Jacqueline Wilson delights fans at Surbiton Library

Best-selling children’s author Dame Jacqueline Wilson entertained local children on Thursday with a talk and two-and-a-half hour book signing at Surbiton Library.

The former Children’s Laureate and lifelong Kingston resident spoke about her novels Hetty Feather and Sapphire Battersea, set in the Victorian era, and described her journey from budding teenage writer to the author of some 100 books.

Wilson told how she got the idea for her character Hetty Feather after London’s Foundling Museum, where she is a fellow, asked her to create a Victorian heroine:

‘I’ve always loved the Victorians,’ she said, ‘so when they asked if I would do a book about a Victorian girl who had been a foundling it seemed right up my street. I thought: “yes please, I’d love to do that”.’

The event was part of London libraries’ Cityread scheme, a programme of activities celebrating the bicentenary of Charles Dickens.

Wilson’s popularity is such that tickets sold out within 30 minutes. Some 70 children attended the talk and a further 100 came to the book signing.

Asked how writing Victorian stories was different, she said: ‘I worried about it because my books are known for being easy to read and therefore I did think “oh gosh, are the kids going to be put off by this?”

‘Luckily for me the children who like my books like Hetty Feather and the sequel Sapphire Battersea just as much, if not more. ’

Born in Bath, Wilson spent most of her childhood in Kingston. She attended Latchmeer Junior School, where a teacher nicknamed her ‘Jacky Daydream’, the title of her autobiography, and Coombe Girls’ School in New Malden.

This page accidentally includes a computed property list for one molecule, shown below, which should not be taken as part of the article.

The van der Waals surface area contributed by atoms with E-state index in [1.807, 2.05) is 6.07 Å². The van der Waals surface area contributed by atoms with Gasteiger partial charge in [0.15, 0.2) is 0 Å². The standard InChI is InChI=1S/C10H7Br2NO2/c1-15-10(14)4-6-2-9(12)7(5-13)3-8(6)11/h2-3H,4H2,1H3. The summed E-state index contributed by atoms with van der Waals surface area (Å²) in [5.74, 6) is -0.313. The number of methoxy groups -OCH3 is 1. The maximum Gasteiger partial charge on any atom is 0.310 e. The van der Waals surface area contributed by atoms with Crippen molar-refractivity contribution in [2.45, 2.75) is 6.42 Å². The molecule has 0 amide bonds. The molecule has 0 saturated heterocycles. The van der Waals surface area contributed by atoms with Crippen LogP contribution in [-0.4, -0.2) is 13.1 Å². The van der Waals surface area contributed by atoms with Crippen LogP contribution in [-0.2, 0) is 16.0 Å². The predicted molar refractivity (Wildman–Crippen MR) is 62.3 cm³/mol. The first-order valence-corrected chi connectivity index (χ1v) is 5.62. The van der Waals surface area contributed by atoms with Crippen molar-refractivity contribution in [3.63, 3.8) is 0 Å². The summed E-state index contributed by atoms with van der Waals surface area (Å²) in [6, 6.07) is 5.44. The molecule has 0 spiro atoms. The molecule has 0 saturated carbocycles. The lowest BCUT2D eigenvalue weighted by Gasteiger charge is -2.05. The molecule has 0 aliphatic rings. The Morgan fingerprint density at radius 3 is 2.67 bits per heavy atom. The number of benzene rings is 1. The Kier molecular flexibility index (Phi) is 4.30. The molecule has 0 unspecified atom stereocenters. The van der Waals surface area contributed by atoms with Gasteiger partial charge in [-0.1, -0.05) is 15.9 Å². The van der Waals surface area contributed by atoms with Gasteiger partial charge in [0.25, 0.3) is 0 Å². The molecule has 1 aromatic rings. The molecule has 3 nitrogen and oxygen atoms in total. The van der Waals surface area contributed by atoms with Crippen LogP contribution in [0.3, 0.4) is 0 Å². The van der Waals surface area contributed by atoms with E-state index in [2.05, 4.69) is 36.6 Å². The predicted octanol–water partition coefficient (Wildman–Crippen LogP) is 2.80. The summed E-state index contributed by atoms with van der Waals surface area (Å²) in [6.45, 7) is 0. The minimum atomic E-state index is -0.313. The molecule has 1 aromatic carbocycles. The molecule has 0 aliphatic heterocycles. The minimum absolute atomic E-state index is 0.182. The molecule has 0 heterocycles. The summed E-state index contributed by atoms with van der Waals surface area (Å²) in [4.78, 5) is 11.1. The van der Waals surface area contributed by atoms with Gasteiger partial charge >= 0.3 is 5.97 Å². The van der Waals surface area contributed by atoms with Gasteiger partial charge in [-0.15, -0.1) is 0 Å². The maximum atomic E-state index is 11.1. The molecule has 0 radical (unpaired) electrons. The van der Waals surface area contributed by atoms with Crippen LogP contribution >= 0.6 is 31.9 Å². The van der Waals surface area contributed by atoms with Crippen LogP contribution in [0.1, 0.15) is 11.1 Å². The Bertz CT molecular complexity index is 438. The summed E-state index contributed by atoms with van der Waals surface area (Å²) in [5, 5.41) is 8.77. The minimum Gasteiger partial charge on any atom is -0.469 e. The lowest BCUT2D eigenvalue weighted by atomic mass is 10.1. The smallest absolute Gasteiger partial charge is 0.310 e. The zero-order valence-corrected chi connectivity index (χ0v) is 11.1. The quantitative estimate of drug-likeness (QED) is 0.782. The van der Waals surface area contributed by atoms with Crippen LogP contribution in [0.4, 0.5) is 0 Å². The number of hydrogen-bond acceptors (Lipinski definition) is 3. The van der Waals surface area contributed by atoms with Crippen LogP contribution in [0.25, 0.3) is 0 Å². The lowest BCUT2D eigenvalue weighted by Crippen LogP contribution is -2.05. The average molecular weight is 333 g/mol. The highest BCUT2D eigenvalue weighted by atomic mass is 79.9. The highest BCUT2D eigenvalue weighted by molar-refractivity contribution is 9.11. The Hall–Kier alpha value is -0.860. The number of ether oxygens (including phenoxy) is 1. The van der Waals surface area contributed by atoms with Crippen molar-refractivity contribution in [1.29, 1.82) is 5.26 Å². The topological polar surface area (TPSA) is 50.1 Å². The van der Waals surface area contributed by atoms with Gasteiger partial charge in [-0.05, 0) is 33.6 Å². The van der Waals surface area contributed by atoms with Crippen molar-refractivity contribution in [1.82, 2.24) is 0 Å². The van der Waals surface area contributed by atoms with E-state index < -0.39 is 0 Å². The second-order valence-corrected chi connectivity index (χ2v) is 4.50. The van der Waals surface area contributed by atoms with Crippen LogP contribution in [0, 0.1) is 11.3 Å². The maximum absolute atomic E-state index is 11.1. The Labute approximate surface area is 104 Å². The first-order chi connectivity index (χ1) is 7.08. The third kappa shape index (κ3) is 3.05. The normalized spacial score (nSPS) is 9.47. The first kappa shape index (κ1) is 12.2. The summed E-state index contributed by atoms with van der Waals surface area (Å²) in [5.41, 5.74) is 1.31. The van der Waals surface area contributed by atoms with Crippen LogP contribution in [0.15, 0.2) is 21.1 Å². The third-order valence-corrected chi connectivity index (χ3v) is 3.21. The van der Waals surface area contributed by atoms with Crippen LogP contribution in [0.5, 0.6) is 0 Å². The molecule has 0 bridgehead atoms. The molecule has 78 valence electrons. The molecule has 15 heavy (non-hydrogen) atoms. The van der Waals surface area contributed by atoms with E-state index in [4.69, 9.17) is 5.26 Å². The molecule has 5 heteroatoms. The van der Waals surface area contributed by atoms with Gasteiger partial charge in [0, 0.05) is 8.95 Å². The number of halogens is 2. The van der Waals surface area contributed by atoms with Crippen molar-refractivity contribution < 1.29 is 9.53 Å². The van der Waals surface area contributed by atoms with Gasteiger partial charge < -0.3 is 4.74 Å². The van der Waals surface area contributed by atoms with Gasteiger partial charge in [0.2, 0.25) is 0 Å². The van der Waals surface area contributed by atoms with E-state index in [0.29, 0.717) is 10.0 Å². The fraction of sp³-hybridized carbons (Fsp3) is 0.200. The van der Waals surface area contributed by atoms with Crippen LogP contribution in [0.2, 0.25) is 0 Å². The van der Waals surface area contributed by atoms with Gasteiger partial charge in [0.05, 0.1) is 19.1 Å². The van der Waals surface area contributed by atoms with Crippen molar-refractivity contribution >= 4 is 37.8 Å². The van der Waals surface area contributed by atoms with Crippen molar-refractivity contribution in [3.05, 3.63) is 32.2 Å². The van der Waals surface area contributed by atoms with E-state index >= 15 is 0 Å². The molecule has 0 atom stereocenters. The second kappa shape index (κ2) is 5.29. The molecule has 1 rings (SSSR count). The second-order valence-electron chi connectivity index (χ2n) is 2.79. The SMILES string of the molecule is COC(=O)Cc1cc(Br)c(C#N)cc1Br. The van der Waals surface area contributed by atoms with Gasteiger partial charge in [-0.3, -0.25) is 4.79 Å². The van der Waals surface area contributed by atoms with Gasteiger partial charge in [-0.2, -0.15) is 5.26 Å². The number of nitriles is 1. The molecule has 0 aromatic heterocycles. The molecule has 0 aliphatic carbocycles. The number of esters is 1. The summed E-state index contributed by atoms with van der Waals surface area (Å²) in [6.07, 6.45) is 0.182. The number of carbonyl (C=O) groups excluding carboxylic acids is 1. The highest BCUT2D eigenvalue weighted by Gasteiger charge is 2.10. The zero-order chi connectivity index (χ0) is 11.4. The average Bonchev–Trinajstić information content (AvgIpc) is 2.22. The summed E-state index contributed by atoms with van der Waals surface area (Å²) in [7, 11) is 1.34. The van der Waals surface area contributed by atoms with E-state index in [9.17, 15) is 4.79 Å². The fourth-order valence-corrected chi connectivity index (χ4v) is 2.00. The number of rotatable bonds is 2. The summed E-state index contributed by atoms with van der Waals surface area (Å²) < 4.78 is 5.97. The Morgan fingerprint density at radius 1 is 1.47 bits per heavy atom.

During the talk she spoke of childhood trips to Surbiton with her grandma when she would visit her ‘all time favourite shop’, cake shop Peggy Brown’s, for its changing displays of dolls in the window.

She then described the walks she took in Richmond Park and its ‘magic garden’: the Isabella Plantation, while writing her novel Lily Alone, whose heroine runs away to the park with her siblings.

Recently voted English Children’s Favourite Author, Wilson has sold over 25 million books in the UK and is the most borrowed author from British libraries.

She has received countless prizes, including the Smarties Medal and Children’s Fiction awards, and was made a Dame in 2008.

On her astonishing ability to write from a child’s perspective, she said: ‘I have a very bad memory if you ask me what happened last year, but if you ask me what happened when I was ten: yes, I remember it all.

‘I just seem to be able to slot into what it feels like to be a child.’

Wilson’s next book, Emerald Star, is out in October. The Cityread series continues at Surbiton library with a one-man Dickens show by actor Laurence Foster on 17 April.

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